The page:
Alderaan Interview with Craig Miller

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Interviews by Fans
Title: Alderaan Interview with Craig Miller
Interviewer: Allyson Dyar
Interviewee: Craig Miller
Date(s): June 1980
Medium: print
Fandom(s): Star Wars
External Links:
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Craig Miller was interviewed by Allyson Dyar in Alderaan #8.

The interview was conducted by Allyson, co-editor of Alderaan.

Some Topics Discussed

  • Miller's activities as a fan
  • Lucasfilm's attitudes about the importance of fans
  • TPTB's realization about the importance of fan support and its effect on tickets sales and merchandising
  • what TPTB was doing about unauthorized creation of Star Wars merchandise including fanzines
  • the increasing acceptance of science fiction in society
  • why there haven't been any "Star Wars only" conventions
  • the tensions between Star Trek and Star Wars, and a number of other topics: see Open Letter to Star Wars Zine Publishers by Maureen Garrett for more on the conflict between fans and TPTB.


A = Allyson Dwyer, M = Craig Miller

An excerpt:

  • A.: Let me ask you, why did you think that was necessary? To have a [fan] liaison? I'm asking this because Paramount never did. With all the Star Trek fandom, Paramount never saw fit to really get out there and say, 'yes, we recognize there are fans.' Yet, Star Mars has a completely different attitude
  • H. : Well, Star Wars started out taking the attitude that fans were important to the movie. That's why a year before the movie came out Charlie Lipplncott was going to science fiction comic book and Star Trek conventions, doing these presentations to let people know about the film. So, there was a whole different attitude. Since Star Wars became as successful as it did, just about every major SF film (and fantasy and horror films) have a representative of one sort or another going to conventions doing presentations. Disney with "Black Hole," "Star Trek," has done some slide shows, "Lord of the Rings," did. .."Invasion of the Body Snatchers"... They're all doing it because of thi success of Star Wars, and felt that maybe it did contribute to the success. Or at least, if not to the success directly, [then] the initial popularity of the film. The film had an audience ready for it when it came out. And people seeing the number of people going to it at first saw: 'Here's a lot of people going to see this movie. Maybe it's good. Maybe I should go see it." It's a way of building word of mouth.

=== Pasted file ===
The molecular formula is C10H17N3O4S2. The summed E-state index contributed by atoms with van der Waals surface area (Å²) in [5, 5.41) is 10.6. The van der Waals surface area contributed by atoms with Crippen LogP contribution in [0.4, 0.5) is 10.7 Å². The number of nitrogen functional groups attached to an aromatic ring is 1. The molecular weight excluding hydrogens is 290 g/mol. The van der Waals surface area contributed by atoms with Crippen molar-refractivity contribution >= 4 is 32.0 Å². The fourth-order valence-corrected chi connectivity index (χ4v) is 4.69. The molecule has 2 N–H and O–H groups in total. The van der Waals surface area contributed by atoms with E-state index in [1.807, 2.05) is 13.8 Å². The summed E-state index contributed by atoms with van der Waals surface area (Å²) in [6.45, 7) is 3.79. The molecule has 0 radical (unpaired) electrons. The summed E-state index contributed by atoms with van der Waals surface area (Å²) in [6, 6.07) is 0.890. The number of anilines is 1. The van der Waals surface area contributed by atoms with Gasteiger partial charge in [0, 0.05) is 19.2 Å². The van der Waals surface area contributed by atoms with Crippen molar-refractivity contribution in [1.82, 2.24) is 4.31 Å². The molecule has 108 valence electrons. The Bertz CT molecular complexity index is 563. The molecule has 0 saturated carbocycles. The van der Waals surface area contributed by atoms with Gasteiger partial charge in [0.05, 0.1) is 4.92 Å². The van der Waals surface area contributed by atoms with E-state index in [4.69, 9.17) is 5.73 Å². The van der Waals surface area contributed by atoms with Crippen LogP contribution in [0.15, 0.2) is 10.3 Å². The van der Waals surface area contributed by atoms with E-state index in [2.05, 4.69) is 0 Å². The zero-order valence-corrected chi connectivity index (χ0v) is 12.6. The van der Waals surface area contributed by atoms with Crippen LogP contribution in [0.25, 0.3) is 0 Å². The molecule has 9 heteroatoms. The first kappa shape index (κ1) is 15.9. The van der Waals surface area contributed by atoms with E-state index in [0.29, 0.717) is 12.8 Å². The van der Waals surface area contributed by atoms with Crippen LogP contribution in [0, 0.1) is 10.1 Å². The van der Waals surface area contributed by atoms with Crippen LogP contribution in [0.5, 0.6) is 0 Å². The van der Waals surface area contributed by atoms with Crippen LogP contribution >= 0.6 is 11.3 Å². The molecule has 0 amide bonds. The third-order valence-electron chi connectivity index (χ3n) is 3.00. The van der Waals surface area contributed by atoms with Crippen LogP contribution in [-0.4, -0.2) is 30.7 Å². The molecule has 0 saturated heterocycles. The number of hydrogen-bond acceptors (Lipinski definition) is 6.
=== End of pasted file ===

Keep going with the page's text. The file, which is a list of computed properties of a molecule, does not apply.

• A.: Was Star Wars the first one to really start doing this?
  • H.: Yeah;
  • A.: Why did they feel.. .how did they...
  • H.: I thought I just said that.
  • A.: No, no. I mean why did they initially feel [that]. They could have sat there and ignored the audience because it's so small.
  • M.: No, because they felt it was an important part of the audience. That fans were interested in this film. That they would be a market to begin with, and to expand on. That fans are not merely people who sit at home and read, but talk to people, have jobs — Y'know, a lot of them are teachers, computer programmers, librarians, there's some doctors and lawyers.. .all different kinds of jobs. Fans tend to be talkative. They tend to tell people about movies they've seen. It's a way of spreading word of mouth. And also it was known — this is supposition at this point because I was not hired until after the film came out—but that Star Wars needed an audience to begin with. It would not have time to build an audience. It either had to have an audience when it opened or it was doomed to failure. If it had to wait six weeks for word of mouth to spread, it wouldn' t have made it.